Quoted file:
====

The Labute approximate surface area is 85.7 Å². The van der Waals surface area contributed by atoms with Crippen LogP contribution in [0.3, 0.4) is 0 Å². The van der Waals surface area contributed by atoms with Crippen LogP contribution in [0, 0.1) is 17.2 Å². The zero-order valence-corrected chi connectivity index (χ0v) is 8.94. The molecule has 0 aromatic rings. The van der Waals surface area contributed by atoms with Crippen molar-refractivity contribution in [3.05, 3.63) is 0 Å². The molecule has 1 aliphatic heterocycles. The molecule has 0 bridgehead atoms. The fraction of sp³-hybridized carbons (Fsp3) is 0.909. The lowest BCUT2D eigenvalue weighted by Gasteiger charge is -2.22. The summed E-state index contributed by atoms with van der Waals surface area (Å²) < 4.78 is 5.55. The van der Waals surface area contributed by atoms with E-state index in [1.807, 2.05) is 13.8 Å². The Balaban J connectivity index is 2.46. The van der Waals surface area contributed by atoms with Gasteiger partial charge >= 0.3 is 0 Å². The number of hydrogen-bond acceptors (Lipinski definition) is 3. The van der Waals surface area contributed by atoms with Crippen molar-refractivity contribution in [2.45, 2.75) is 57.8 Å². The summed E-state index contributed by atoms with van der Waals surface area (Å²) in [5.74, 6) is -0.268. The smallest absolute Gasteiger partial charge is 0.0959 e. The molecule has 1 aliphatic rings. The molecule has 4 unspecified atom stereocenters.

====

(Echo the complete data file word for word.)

The Labute approximate surface area is 85.7 Å². The van der Waals surface area contributed by atoms with Crippen LogP contribution in [0.3, 0.4) is 0 Å². The van der Waals surface area contributed by atoms with Crippen LogP contribution in [0, 0.1) is 17.2 Å². The zero-order valence-corrected chi connectivity index (χ0v) is 8.94. The molecule has 0 aromatic rings. The van der Waals surface area contributed by atoms with Crippen molar-refractivity contribution in [3.05, 3.63) is 0 Å². The molecule has 1 aliphatic heterocycles. The molecule has 0 bridgehead atoms. The fraction of sp³-hybridized carbons (Fsp3) is 0.909. The lowest BCUT2D eigenvalue weighted by Gasteiger charge is -2.22. The summed E-state index contributed by atoms with van der Waals surface area (Å²) < 4.78 is 5.55. The van der Waals surface area contributed by atoms with E-state index in [1.807, 2.05) is 13.8 Å². The Balaban J connectivity index is 2.46. The van der Waals surface area contributed by atoms with Gasteiger partial charge >= 0.3 is 0 Å². The number of hydrogen-bond acceptors (Lipinski definition) is 3. The van der Waals surface area contributed by atoms with Crippen molar-refractivity contribution in [2.45, 2.75) is 57.8 Å². The summed E-state index contributed by atoms with van der Waals surface area (Å²) in [5.74, 6) is -0.268. The smallest absolute Gasteiger partial charge is 0.0959 e. The molecule has 1 aliphatic rings. The molecule has 4 unspecified atom stereocenters.